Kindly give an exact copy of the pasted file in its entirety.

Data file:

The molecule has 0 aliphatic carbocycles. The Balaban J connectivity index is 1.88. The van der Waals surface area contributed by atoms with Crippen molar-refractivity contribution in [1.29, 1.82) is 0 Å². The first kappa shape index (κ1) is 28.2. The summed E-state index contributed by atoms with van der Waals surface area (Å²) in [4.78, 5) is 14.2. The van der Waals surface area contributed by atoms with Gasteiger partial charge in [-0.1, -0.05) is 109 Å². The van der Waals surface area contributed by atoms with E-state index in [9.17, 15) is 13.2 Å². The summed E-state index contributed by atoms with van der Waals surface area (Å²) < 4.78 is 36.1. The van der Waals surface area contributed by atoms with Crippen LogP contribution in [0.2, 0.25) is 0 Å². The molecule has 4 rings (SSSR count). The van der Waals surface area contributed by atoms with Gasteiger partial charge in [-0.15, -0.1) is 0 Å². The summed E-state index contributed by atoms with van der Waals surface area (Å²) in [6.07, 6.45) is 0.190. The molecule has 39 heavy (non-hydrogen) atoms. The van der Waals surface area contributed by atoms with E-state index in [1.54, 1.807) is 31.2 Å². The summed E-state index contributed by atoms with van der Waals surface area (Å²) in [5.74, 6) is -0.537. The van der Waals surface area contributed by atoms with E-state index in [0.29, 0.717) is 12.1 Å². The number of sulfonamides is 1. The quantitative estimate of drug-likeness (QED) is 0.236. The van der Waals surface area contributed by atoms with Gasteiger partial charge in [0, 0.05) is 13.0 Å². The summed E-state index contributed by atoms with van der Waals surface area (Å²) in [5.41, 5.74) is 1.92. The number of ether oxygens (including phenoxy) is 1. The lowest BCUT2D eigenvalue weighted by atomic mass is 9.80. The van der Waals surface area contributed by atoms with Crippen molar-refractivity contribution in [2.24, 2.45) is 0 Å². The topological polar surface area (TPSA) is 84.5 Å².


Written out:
The molecule has 0 aliphatic carbocycles. The Balaban J connectivity index is 1.88. The van der Waals surface area contributed by atoms with Crippen molar-refractivity contribution in [1.29, 1.82) is 0 Å². The first kappa shape index (κ1) is 28.2. The summed E-state index contributed by atoms with van der Waals surface area (Å²) in [4.78, 5) is 14.2. The van der Waals surface area contributed by atoms with Gasteiger partial charge in [-0.1, -0.05) is 109 Å². The van der Waals surface area contributed by atoms with E-state index in [9.17, 15) is 13.2 Å². The summed E-state index contributed by atoms with van der Waals surface area (Å²) < 4.78 is 36.1. The van der Waals surface area contributed by atoms with Crippen LogP contribution in [0.2, 0.25) is 0 Å². The molecule has 4 rings (SSSR count). The van der Waals surface area contributed by atoms with Gasteiger partial charge in [-0.15, -0.1) is 0 Å². The summed E-state index contributed by atoms with van der Waals surface area (Å²) in [6.07, 6.45) is 0.190. The molecule has 39 heavy (non-hydrogen) atoms. The van der Waals surface area contributed by atoms with E-state index in [1.54, 1.807) is 31.2 Å². The summed E-state index contributed by atoms with van der Waals surface area (Å²) in [5.74, 6) is -0.537. The van der Waals surface area contributed by atoms with E-state index in [0.29, 0.717) is 12.1 Å². The number of sulfonamides is 1. The quantitative estimate of drug-likeness (QED) is 0.236. The van der Waals surface area contributed by atoms with Gasteiger partial charge in [0, 0.05) is 13.0 Å². The summed E-state index contributed by atoms with van der Waals surface area (Å²) in [5.41, 5.74) is 1.92. The number of ether oxygens (including phenoxy) is 1. The lowest BCUT2D eigenvalue weighted by atomic mass is 9.80. The van der Waals surface area contributed by atoms with Crippen molar-refractivity contribution in [2.24, 2.45) is 0 Å². The topological polar surface area (TPSA) is 84.5 Å².